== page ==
Friday, November 12, 2010

Fable 3 Diary Three: Overall Fun Factors

In my first diary installment I talked a lot about how disenchanted I was about Fable 3 during the first few hours of play. But I also hinted that several hours in I overcame these disappointments and started to have a lot of fun. So instead of continuing to give you the impression that I am a big bummer, I will tell you about how enjoyable my thirty-five hour traipse through Albion became after the game shook off its predecessor and became its own.

Instead of having a menu system, F3 has “The Sanctuary”, a giant closet where your entire inventory is held. Pretty brilliant, actually, as it solves the age old question of where the hell your character puts all of the unused stuff in their inventory without being thwarted by the laws of physics. I loved The Sanctuary for its convenience-you could try on clothes to see how they look, twirl around, dye them and then ultimately restore them when you decide they look like crap, going back to the corset and black striped tights you saved from playing a mercenary in Brightwall. The only dumb factor of The Sanctuary is that the “shop” is located behind door number four and the in house butler is always reminding you of the new items you should buy-we’re talking DLC here, people, not in game shops. The best part about The Sanctuary, however, is the map. Located in the center of the main room, a big magnifying glass peers over a topographical table map and allows you to see your Quest List, fast travel to any location and purchase and repair real estate by zooming in on each zone. What a relief! Once you get the hang of the map mechanics, moving around and locating current quests is a breeze.

The variety of quests available also kept the game interesting and allowed you to pace it according to your whims. I had a system going that allowed me to finish almost everything prior to the final boss fight (which I actually wouldn’t recommend, but I didn’t know any better at the time). After getting out of Brightwall and starting the methodical scour of every zone now available, I would do a main story quest, complete whatever missions that came along with it and then roam the countryside looking for additional errands to run and try to pick up as many of the collectibles in the trips around each zone. With the exception of the Relationship Quests, I found all of the additional errand missions added depth to the story tenfold. For example, there is a request for a donation in Millfields to build a bridge to Driftwood. The gentleman requests you ‘come back later’ (either let time pass naturally or go to sleep to push time forward) to see the finished project. After awhile you will find a bridge to an island paradise called Driftwood, where after a series of additional missions you are rewarded by seeing your contributions turn a paltry beachside caravan party into a brightly lit archipelago full of grateful people. Without the simple hand off of a few bucks to the original quest handler Driftwood wouldn’t have existed. And this isn’t in the main quest, either, just added fun for those willing to be thorough. These were the best kind of quests because you never knew what to expect.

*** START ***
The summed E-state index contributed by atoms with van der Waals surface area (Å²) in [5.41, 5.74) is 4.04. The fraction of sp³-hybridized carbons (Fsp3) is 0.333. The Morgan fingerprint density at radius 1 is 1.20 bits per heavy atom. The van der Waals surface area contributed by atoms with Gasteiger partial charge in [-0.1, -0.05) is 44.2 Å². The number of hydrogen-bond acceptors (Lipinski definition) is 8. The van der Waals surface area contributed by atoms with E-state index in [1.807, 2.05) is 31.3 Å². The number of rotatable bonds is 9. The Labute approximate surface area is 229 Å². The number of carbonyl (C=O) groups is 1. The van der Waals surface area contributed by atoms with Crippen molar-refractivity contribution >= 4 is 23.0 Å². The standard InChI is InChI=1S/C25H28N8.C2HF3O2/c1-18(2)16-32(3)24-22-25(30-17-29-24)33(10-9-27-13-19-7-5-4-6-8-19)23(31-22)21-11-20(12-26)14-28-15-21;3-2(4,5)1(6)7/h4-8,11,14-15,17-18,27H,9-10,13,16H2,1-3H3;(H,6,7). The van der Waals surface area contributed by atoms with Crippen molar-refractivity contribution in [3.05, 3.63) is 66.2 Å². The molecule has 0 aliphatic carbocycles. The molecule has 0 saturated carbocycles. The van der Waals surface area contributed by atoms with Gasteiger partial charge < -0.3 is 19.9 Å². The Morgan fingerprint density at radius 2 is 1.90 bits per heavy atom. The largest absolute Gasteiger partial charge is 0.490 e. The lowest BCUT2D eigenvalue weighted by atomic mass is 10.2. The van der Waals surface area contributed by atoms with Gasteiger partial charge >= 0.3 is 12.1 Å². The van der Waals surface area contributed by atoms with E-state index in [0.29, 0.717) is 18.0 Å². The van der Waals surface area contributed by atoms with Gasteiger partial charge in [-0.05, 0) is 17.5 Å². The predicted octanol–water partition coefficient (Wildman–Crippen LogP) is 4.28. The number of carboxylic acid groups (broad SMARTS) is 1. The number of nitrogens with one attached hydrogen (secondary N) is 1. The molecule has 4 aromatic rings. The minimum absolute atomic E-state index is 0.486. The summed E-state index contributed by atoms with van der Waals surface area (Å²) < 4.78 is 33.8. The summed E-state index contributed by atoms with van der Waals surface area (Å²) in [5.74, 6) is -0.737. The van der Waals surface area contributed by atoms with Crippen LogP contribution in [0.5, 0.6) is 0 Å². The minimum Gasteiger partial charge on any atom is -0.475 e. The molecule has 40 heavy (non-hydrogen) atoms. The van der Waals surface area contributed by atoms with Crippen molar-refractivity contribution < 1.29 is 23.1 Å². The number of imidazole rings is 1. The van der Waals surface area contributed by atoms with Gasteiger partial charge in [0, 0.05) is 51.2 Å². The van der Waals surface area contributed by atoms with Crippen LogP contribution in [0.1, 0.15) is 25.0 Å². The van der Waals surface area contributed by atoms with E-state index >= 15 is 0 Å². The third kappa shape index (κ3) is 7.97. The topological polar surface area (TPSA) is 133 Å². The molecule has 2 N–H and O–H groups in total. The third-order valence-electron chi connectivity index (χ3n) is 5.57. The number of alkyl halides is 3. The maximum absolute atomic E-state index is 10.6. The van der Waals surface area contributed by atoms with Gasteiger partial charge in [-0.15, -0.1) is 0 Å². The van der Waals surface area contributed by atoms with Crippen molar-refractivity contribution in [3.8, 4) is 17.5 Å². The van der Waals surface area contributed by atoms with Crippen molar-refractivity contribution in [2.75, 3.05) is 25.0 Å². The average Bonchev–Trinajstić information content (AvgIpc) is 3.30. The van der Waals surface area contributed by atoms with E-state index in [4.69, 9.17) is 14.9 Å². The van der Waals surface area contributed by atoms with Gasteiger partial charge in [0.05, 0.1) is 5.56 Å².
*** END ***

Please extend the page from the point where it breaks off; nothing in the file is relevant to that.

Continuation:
Exploration is incredibly rewarding as well. Because of sheer determination and an unwillingness to let any stone go unturned I found the Sunset House, a creepy ghost mansion that is transparent at night and in shambles during the day. A gazebo full of ghostly statues lurks nearby, begging you to uncover the secret. Most of Mourningwood was ripe for investigation, considering my undying love for the spooky and ghostly setting. And F3 is just as bursting with collectibles as F2. Instead of gargoyles taunting you from archways and eaves, F3 now has gnomes (who have been possessed by an errant gargoyle from F2, just to tie it all together) who bad mouth you along the way. Near the end of the game I had 49/50 of these little monsters and couldn’t locate the final one for a really long time-what a delight it was to shoot the little bugger in his smug face after finally discovering the third entrance to Chillbreath Caverns in Mistpeak Valley. After an exhaustive search (and a little help from the internet) I found all of the silver and gold keys, all of the flowers and all of the books for the Academy. My final action was accepting a silver key in the Shifting Sands. I know that most people might think this is one of the more monotonous aspects of the game, but I am just OCD enough to love finding all of the collectible items. It definitely adds to my completionist sense of accomplishment.

It was about the time the story changed gears that I really started to love Fable 3. The narrative was broken into two different parts-starting a revolution and then ruling a nation. Starting the revolution was the basic introduction to the game, giving the player the kind of missions that aid in generally orienting themselves with the environment. Becoming the monarch opens everything up to player decision-will you be a benevolent ruler? Oops, you may end up killing everyone. Will you be a tyrant? Dang, everyone hates you, why did you even overthrow the last king? It’s a pretty awesome struggle to keep a kingdom in balance, and I loved the thought process behind each decision. I played most of my game during the revolution, not wanting to count on the second chapter being as time forgiving as the first, but I really wish I would have completed the bulk of the additional quests during my reign of Albion. Plus my crown looked fantastic, jauntily perched on my head, matching the corset and striped tights from Brightwall.

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